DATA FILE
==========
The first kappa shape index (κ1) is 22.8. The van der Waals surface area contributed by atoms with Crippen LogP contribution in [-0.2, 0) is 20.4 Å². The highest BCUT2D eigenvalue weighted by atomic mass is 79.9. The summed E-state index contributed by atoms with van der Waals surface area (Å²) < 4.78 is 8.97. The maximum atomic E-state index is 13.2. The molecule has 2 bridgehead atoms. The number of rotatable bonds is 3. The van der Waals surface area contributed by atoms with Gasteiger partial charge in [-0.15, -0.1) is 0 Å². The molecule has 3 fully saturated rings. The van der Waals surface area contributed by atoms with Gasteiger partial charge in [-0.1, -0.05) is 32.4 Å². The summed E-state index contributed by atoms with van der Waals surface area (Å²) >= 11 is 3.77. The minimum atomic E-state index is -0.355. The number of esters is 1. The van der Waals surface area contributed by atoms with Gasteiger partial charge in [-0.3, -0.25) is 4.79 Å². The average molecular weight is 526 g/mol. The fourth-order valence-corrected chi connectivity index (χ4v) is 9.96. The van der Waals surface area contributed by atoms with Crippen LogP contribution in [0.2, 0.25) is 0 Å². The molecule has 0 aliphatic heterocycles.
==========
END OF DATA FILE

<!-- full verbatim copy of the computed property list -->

The first kappa shape index (κ1) is 22.8. The van der Waals surface area contributed by atoms with Crippen LogP contribution in [-0.2, 0) is 20.4 Å². The highest BCUT2D eigenvalue weighted by atomic mass is 79.9. The summed E-state index contributed by atoms with van der Waals surface area (Å²) < 4.78 is 8.97. The maximum atomic E-state index is 13.2. The molecule has 2 bridgehead atoms. The number of rotatable bonds is 3. The van der Waals surface area contributed by atoms with Gasteiger partial charge in [-0.15, -0.1) is 0 Å². The molecule has 3 fully saturated rings. The van der Waals surface area contributed by atoms with Gasteiger partial charge in [-0.1, -0.05) is 32.4 Å². The summed E-state index contributed by atoms with van der Waals surface area (Å²) >= 11 is 3.77. The minimum atomic E-state index is -0.355. The number of esters is 1. The van der Waals surface area contributed by atoms with Gasteiger partial charge in [-0.3, -0.25) is 4.79 Å². The average molecular weight is 526 g/mol. The fourth-order valence-corrected chi connectivity index (χ4v) is 9.96. The van der Waals surface area contributed by atoms with Crippen LogP contribution in [0.2, 0.25) is 0 Å². The molecule has 0 aliphatic heterocycles.